INTRUDER: Keep it to yourself, and just answer my questions. You live here alone? Well, do you?
GERRARD: I’m sorry. I thought you were telling me, not asking me. A question of inflection; your voice is unfamiliar.
INTRUDER: (with emphasis) Do you live here alone?
GERRARD: And if I don’t answer?
INTRUDER: You’ve got enough sense not to want to get hurt.
GERRARD: I think good sense is shown more in the ability to avoid pain than in the mere desire to do so. What do you think, Mr— er—
INTRUDER: Never mind my name. I like yours better, Mr Gerrard. What are your Christian names?
GERRARD: Vincent Charles.
When Gerrard began to tell the intruder the story about himself, the latter rejected it. Answers to his (the intruder's) inquiries were all he wanted and not a story from Gerrard. He began asking Gerrard questions, the first of which was whether or not Gerrard lived alone in his cottage.
Gerrard explained himself by saying, "I'm sorry. I thought you were telling me, not asking me." The line is a reference to the intruder's dialogue from the previous chapter: "Now, then, we'll have a nice talk about yourself". When the intruder had said that they'd have a little chat, Gerrard assumed that the intruder had wanted him to begin talking about himself rather than answer the questions he was asked.
He further explained by stating how unfamiliarity between the men had caused Gerrard to misinterpret the inflection in the intruder's speech.
While the above is the literal meaning of the lines, Gerrard's statements suggest that he was merely trying to evade the intruder's question. Neither he was sorry nor did he misinterpret the intruder. Moreover, his choice of words such as 'inflection' (and 'nonchalant' from an earlier scene) indicates that he is a man of letters, and he was probably trying to make the intruder feel less confident about himself, all the while trying to disarm the intruder through his wit and words.
On the other hand, the statement also suggests that the intruder already knew the answers to the question he had raised. And so, Gerrard informed him that the intruder's tone indicated that he did not want to hear the answers but already knew them. Gerrard's statements might possibly indicate that the intruder was already aware of Gerrard.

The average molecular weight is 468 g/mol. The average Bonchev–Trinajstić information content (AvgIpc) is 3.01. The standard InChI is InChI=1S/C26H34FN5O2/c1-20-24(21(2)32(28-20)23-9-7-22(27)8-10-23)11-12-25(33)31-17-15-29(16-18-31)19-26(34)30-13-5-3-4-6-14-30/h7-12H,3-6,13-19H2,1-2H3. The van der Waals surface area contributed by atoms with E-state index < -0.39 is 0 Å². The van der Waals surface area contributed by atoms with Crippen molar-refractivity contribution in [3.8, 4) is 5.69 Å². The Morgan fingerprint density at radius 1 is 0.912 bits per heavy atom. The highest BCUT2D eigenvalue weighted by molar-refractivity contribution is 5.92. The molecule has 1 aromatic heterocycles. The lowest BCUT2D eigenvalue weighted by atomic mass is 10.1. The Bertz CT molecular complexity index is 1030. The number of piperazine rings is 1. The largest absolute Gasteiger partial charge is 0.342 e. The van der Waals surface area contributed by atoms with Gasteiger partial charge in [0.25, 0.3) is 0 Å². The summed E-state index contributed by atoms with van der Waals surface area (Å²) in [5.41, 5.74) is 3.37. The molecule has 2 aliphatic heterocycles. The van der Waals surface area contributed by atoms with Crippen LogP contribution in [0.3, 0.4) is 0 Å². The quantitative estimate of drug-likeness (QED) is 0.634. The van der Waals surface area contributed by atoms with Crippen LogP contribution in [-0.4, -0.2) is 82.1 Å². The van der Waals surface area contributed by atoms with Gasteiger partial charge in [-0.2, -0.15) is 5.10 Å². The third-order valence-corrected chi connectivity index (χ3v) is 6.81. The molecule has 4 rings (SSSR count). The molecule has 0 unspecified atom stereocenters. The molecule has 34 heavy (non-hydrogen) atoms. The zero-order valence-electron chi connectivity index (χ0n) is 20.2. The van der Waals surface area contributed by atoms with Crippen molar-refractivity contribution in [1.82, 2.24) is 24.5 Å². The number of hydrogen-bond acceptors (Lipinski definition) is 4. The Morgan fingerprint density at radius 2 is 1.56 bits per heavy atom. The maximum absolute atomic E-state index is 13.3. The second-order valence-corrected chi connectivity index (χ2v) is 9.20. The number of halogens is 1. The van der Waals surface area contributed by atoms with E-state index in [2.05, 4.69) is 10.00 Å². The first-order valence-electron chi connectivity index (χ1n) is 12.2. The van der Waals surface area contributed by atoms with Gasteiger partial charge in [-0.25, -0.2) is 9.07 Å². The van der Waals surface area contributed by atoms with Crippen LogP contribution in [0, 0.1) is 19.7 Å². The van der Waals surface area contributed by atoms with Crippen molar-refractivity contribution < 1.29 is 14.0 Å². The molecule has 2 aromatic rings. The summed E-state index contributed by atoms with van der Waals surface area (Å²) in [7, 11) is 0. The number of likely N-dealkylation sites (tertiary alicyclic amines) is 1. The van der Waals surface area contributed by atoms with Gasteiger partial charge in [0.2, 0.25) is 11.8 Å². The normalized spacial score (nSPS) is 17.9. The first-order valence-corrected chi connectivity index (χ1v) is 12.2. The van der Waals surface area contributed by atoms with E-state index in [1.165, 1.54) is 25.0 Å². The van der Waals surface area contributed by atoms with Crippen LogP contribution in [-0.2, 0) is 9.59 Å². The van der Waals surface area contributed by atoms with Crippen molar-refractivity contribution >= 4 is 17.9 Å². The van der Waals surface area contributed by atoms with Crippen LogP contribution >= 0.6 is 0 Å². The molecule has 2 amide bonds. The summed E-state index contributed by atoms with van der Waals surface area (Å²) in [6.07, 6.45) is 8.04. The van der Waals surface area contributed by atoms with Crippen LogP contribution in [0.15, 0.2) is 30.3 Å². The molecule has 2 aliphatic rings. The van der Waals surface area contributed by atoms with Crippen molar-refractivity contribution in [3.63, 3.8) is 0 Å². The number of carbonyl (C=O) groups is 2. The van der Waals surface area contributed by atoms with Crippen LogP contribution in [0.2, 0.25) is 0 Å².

The intruder was so keen on getting Gerrard's answer and so asked him again, "Do you live here alone?" to confirm the details on him. However, Gerrard did not respond and openly questioned the intruder what would happen if he did not respond, to which the intruder implicitly threatened him that if he did not respond, he would be injured. Gerrard replied without enraging him by stating that his good sense was represented in his ability to avoid suffering rather than his desire to suffer.
And, he inquired about the intruder's views and addressed him as "Mr – er –" to make him known that he wanted to know his name. However, the intruder smartly responded to Gerrard by stating that he liked Gerrard's name than his own. It might be because the intruder didn't want to use his name anymore. Moreover, the line also indicates that the intruder was after Gerrard's name, and to be more specific, his identity.
In addition, the intruder was so eager to get all of Gerrard's information that he inquired for his Christian names. Generally, a Christian name would be given to a child at the time of his or her baptism. Accordingly, Gerrard's name was Vincent Charles.
Meaning of difficult words:
The way in which the sound of your voice changes during speech
Special importance or attention given to something
National Council of Educational Research and Training (2006). Beehive. If I Were You - Douglas James (pp. 138-144). Published at the Publication Division by the Secretary, National Council of Educational Research and Training, Sri Aurobindo Marg, New Delhi.